He is clearly committed to opening the doors of Cambridge to as wide a range of students as possible, does that in part derive from his experiences here? I ask him for his fondest memory of his undergraduate years. He stares into space and ponders for a while, a faint smile on his face: “Lots of friendships obviously. Particularly in the context of music, I did a lot of singing in choirs. Also I used to go out every Sunday afternoon to Meldreth to what was then called the ‘Spastic Society’, cerebral palsy now. A little group of us used to go every weekend, and just help out with these children in a residential home. Reading stories, playing, helping the nurses there to look after the kids, and give them a little time off on a Sunday. I don’t think we were particularly helpful but it was a very challenging and enlarging experience.”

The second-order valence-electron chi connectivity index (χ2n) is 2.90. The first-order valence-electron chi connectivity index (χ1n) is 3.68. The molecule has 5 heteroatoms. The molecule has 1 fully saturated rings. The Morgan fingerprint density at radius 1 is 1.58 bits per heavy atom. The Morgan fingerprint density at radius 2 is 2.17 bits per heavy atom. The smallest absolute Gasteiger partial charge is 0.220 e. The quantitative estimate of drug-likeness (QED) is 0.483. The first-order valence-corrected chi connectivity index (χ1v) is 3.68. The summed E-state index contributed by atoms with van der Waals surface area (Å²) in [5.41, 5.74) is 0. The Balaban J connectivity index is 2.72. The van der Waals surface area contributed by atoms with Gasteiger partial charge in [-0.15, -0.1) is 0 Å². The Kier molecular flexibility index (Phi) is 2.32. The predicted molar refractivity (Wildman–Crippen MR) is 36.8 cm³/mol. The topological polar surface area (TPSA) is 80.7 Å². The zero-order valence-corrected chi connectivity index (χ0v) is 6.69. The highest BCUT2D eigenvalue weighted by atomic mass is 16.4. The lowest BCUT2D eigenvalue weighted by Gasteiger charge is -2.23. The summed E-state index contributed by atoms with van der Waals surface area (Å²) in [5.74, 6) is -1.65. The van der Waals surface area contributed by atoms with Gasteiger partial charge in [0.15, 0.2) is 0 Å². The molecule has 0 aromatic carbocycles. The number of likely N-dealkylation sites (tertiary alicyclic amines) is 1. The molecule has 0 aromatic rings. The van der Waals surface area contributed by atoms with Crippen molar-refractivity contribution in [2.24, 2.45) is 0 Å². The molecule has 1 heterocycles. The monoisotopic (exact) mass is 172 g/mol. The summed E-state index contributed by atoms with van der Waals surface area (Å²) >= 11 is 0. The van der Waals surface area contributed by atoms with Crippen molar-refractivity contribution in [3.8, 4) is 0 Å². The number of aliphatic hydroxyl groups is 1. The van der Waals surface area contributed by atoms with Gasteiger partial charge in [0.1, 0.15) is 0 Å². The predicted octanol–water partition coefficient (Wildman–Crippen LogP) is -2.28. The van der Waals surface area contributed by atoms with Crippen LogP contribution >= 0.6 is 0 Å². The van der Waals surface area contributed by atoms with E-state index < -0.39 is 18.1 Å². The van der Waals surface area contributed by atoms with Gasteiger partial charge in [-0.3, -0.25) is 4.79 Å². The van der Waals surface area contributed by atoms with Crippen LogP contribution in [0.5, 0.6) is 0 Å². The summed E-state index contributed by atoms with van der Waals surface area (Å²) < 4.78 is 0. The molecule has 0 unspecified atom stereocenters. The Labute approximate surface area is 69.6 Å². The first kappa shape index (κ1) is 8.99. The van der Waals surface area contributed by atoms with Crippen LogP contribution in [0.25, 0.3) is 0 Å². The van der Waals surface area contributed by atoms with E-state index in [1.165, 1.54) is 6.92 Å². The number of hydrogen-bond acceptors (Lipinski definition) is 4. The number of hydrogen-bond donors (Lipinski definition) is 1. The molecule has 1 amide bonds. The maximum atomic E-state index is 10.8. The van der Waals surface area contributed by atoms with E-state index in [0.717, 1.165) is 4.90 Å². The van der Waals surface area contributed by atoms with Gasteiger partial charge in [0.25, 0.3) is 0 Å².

The memories are clearly precious to him, but how does he feel about returning to Cambridge after so many years? Does he call it home? He smiles; to him home is still South Wales: “It’s where I feel I’m putting my slippers on.”

“Do you punt?” I ask rather abruptly. He smiles. “Not in the current weather.” We both glance instinctively towards the window and laugh; the snow is still falling. “I have fallen off a punt” he continues, somewhat nostalgically. “In Oxford – I blame it on the Oxford system, they do it on the wrong end there.”

With that image in mind we part ways and, as I walk back through Cambridge, I can’t help but wonder whether the University town is providing the former Archbishop with a new pair of slippers.